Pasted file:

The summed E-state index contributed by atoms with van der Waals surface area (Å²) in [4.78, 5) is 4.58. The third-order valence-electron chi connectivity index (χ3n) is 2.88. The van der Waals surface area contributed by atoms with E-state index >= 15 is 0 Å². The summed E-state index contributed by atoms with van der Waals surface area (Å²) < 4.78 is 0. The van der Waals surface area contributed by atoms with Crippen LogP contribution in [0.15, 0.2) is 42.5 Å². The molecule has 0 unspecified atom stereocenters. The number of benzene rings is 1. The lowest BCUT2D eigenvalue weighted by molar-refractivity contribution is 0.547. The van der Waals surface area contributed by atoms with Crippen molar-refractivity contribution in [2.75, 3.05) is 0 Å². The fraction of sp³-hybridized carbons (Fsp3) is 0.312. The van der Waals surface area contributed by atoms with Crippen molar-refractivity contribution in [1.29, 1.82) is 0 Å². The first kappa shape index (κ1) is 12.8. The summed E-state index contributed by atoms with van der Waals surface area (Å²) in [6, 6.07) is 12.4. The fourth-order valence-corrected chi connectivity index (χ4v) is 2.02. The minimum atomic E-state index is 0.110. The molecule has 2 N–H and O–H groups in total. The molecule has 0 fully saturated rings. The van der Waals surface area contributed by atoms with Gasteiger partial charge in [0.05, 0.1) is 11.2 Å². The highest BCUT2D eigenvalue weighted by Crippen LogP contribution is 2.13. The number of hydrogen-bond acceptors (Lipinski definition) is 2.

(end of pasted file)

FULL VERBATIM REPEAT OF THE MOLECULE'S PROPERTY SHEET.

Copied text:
The summed E-state index contributed by atoms with van der Waals surface area (Å²) in [4.78, 5) is 4.58. The third-order valence-electron chi connectivity index (χ3n) is 2.88. The van der Waals surface area contributed by atoms with E-state index >= 15 is 0 Å². The summed E-state index contributed by atoms with van der Waals surface area (Å²) < 4.78 is 0. The van der Waals surface area contributed by atoms with Crippen LogP contribution in [0.15, 0.2) is 42.5 Å². The molecule has 0 unspecified atom stereocenters. The number of benzene rings is 1. The lowest BCUT2D eigenvalue weighted by molar-refractivity contribution is 0.547. The van der Waals surface area contributed by atoms with Crippen molar-refractivity contribution in [2.75, 3.05) is 0 Å². The fraction of sp³-hybridized carbons (Fsp3) is 0.312. The van der Waals surface area contributed by atoms with Crippen molar-refractivity contribution in [1.29, 1.82) is 0 Å². The first kappa shape index (κ1) is 12.8. The summed E-state index contributed by atoms with van der Waals surface area (Å²) in [6, 6.07) is 12.4. The fourth-order valence-corrected chi connectivity index (χ4v) is 2.02. The minimum atomic E-state index is 0.110. The molecule has 2 N–H and O–H groups in total. The molecule has 0 fully saturated rings. The van der Waals surface area contributed by atoms with Gasteiger partial charge in [0.05, 0.1) is 11.2 Å². The highest BCUT2D eigenvalue weighted by Crippen LogP contribution is 2.13. The number of hydrogen-bond acceptors (Lipinski definition) is 2.